Next, mention ways in which the countries can realise the potential in bilateral relations.

Conclusion:

Conclude with a way forward.

Introduction

With India’s clash in Galwan valley with China and Australia-China fallout due to covid, south China sea issues, there is an opportunity for India to work closely with Australia to reign the power politics played by China. Moreover, with US-China trade war, India and Australia can diversify trade and reduce dependence on China.

Body

India-Australia relations: Opportunities amid ongoing US-Sino feud

  • Convergence: Chinese aggression and assertive foreign policy are common concerns and has brought both the democracies closer. Both have shared interests in vision of a free, open, inclusive and rules-based Indo-Pacific region.
    • Both are part of QUAD, and also proposed Supply Chain Resilience Initiative.
    • Australia’s Pacific Step Up and India’s Forum for India-Pacific Islands Cooperation (FIPIC) reaffirm their cooperation in the South Pacific region.
  • Economic relations: Bilateral goods and services trade between two was $30.3 billion in 2018-19, and the level of two-way investment was $30.7 billion in 2018.
    • In 2018, Australia announced implementation of “An India Economic Strategy to 2035”, a vision document to shape India- Australia bilateral ties.
    • India is also preparing an Australia Economic Strategy Paper (AES) on similar lines.
    • This was after fallout of Australia and China.
  • Progress after fallout with China: Elevated the “2+2” engagement to the level of Foreign and Defence Ministers (from secretary level), where strategic discussions will be taking place every two years. India already has such mechanism with USA and Japan.
    • MOU on cooperation in the field of mining and processing of Critical and Strategic minerals.
    • Mutual Logistics Support Agreement was signed.
    • Joint declaration on shared vision for Maritime Cooperation in the Indo- Pacific region.
    • These developments must continue on faster pace.

Limitations of India-Australia ties

  • Comprehensive Economic Cooperation Agreement (CECA) still remains inconclusive after 9 rounds of negotiations.
  • India opted out from Regional Comprehensive Economic Partnership (RCEP). Among other things, India and Australia could not agree regarding market access over agriculture and dairy products.
  • Australia’s economy is heavily dependent on China, with China being Australia’s largest trading partner, accounting for 26 % of its trade with the world.
  • The prospects for bilateral relationship are recognized in both countries as strategically useful, economically productive and aligned with each other’s new agenda.
    • However, it is recognized that the natural synergy has so far not been exploited fully.
    • Countries should conclude CECA at the earliest, to realize the economic opportunities.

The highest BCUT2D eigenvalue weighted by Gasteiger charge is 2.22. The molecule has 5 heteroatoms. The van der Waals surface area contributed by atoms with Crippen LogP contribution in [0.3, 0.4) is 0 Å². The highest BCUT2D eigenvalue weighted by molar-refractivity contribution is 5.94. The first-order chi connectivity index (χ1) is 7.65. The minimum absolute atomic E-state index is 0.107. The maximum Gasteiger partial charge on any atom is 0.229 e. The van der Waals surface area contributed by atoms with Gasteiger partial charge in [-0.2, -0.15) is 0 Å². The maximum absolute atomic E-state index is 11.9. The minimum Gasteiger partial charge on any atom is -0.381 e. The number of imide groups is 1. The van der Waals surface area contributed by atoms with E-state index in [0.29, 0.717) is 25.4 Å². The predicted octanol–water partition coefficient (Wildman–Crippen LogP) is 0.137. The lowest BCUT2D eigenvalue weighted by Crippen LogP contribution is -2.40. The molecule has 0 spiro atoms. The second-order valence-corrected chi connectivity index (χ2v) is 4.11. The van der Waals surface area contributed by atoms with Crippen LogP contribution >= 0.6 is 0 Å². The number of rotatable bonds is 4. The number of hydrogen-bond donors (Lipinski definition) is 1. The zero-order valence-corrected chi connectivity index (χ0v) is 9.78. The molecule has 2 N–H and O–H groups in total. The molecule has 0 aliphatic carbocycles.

Conclusion

Based on several commonalities and closely aligned values in principles of democracy, liberty, the rule of law, human rights, freedom of speech, free press and multiculturalism both must enhance the bilateral relationship by expanding engagement in various sectors like defence industry and commercial cyber activity etc.

 

 


General Studies – 3


 

Topic: Effects of liberalization on the economy, changes in industrial policy and their effects on industrial growth.

5. Privatisation of Public Sector Enterprises (PSE) is not always the panacea and must always be done strategically, while the proceeds from it must be utilised in an objective manner to create further assets. Comment. (250 words)

Difficulty level: Moderate

Reference: The Hindu

Why the question:

India’s fiscal deficit (for the Centre) in FY22 is expected to be 6.8% of the GDP, or in layman’s terms about ₹15.06 lakh crore. When considering the debts of States as well, this jumps to about 12.7% of the GDP (as of FY21). In comparison, the budgetary outlay for MGNREGA in FY22 was ₹73,000 crore, while the Ministry of Defence was allocated ₹4.78 lakh crore for FY22. Every year, the shortfall grows wider.

Key Demand of the question:

To write about strategic privatisation of PSE’s and objective utilisation of their funds.

Directive word: 

Comment– here we must express our knowledge and understanding of the issue and form an overall opinion thereupon.

Structure of the answer:

Introduction: 

Start the answer by defining privatisation and give recent examples of privatisation.

Body:

In the first part, write about the reasons due to which the government undertakes privatisation.

Next, write about the need to privatise strategically and factors that must be considered before going ahead for privatisation.

Next, talk about the objective utilisation of the proceeds from privatisation to be invested in creation of more assets rather than engaging in populist measures.

Conclusion:

Conclude with a way forward.

Introduction

Due to the poor performance of several PSEs and the consequent huge fiscal deficits, the issue of privatisation has come to the forefront. Privatisation is ought to infuse efficiency by bringing PSEs to the competition in the market.